Cirrhosis of the liver is a nodular remodeling of liver tissue that severely restricts liver function. The most common cause of liver cirrhosis is alcohol abuse (50%), followed by hepatitis C and B liver infections (25%). The disease has far-reaching consequences for the whole body, for example, varicose veins on the abdominal wall and in the esophagus, because the blood flow through the liver is limited. Liver cirrhosis develops liver cancer comparatively frequently over the years. There is no cure for tissue damage to the liver, patients can only be rescued with a liver transplant.
Liver cancer is also known as hepatocellular carcinoma (HCC). Liver cancer often develops over the years from liver cirrhosis, or from a fatty liver. Chronic alcohol abuse and infections with hepatitis B or C are therefore the most important risk factors for the development of the tumor. If the tumor has not yet spread to other parts of the body, patients can be cured by partial liver removal or liver transplantation.
Furthermore, the liver is the place where metastases of other tumor diseases (eg lung / breast cancer) occur most frequently.
Wilson's disease is a congenital genetic metabolic disorder. The patients have a disturbance in the copper metabolism, which is why it comes to the deposition of copper, especially in the liver tissue and brain. The copper deposit causes tissue damage to the liver and patients often develop liver cirrhosis. The deposits in the brain can cause symptoms such as dementia and muscle twitching (tremor). By having a lifelong, low-copper diet and taking copper-binding medications, the disease is relatively well controlled, but in some cases, liver transplantation is needed.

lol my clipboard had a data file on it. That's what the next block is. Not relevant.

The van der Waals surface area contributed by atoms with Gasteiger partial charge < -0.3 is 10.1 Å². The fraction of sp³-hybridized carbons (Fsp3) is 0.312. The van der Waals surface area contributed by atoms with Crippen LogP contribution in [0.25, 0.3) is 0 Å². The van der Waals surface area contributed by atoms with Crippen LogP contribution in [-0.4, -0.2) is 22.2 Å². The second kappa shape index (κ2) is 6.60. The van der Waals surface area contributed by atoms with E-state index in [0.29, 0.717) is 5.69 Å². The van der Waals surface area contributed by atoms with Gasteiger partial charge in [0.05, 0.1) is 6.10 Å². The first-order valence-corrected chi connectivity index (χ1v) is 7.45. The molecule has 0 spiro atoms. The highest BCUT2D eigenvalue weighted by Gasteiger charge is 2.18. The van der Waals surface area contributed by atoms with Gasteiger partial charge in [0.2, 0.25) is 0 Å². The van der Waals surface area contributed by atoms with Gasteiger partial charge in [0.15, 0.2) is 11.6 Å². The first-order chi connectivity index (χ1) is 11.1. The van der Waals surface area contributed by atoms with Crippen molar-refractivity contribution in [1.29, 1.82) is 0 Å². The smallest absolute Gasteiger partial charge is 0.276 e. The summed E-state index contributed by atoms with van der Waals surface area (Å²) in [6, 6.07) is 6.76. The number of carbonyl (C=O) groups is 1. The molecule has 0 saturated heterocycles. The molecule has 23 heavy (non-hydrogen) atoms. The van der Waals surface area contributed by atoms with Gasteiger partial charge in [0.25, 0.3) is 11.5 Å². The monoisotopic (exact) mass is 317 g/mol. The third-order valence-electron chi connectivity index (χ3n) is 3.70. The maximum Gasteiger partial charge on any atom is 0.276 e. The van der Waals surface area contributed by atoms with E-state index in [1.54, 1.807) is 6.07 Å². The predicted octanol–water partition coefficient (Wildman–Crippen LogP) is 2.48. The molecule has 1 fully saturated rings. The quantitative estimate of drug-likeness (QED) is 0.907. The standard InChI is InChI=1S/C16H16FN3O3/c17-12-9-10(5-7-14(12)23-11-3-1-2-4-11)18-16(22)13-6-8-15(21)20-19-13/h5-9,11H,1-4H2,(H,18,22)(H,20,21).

Hepatic fibrosis is the displacement of healthy liver cells by connective tissue. The liver thus loses function. Overall, one can understand a liver fibrosis as a precursor to cirrhosis of the liver, because the nodular remodeling of the liver takes over. One speaks of liver cirrhosis. To determine the progression of connective tissue alteration, ultrasound examination or tissue sampling ( biopsy ) may help.
Gallstones are deposits of certain components of bile in the gallbladder or bile ducts. Most of the cases (about 90%) are cholesterol stones. Cholesterol is excreted in the bile, but when blood cholesterol is too high, bile acid can no longer completely bind it and cholesterol stones fall out. The risk factors for gallstones include female gender, overweight and over 40 years of age. In patients with gallstones, one can first try not to dissolve the stones surgically, for example with shock wave therapy or certain medications. If this does not work, the gallbladder can be surgically removed.
Gallstones block the bile ducts, usually resulting in gallbladder inflammation. It is usually the first symptom of gallstones that remain asymptomatic before. In 95% of cases, gallstones are the cause of gallbladder inflammation, but there are also "stone-less" inflammations. Symptoms of gallbladder inflammation are usually severe pain in the right upper abdomen, which can radiate to the shoulder, as well as nausea and vomiting. Jaundice can also develop. The treatment of gallbladder inflammation usually consists in the surgical removal of the gallbladder.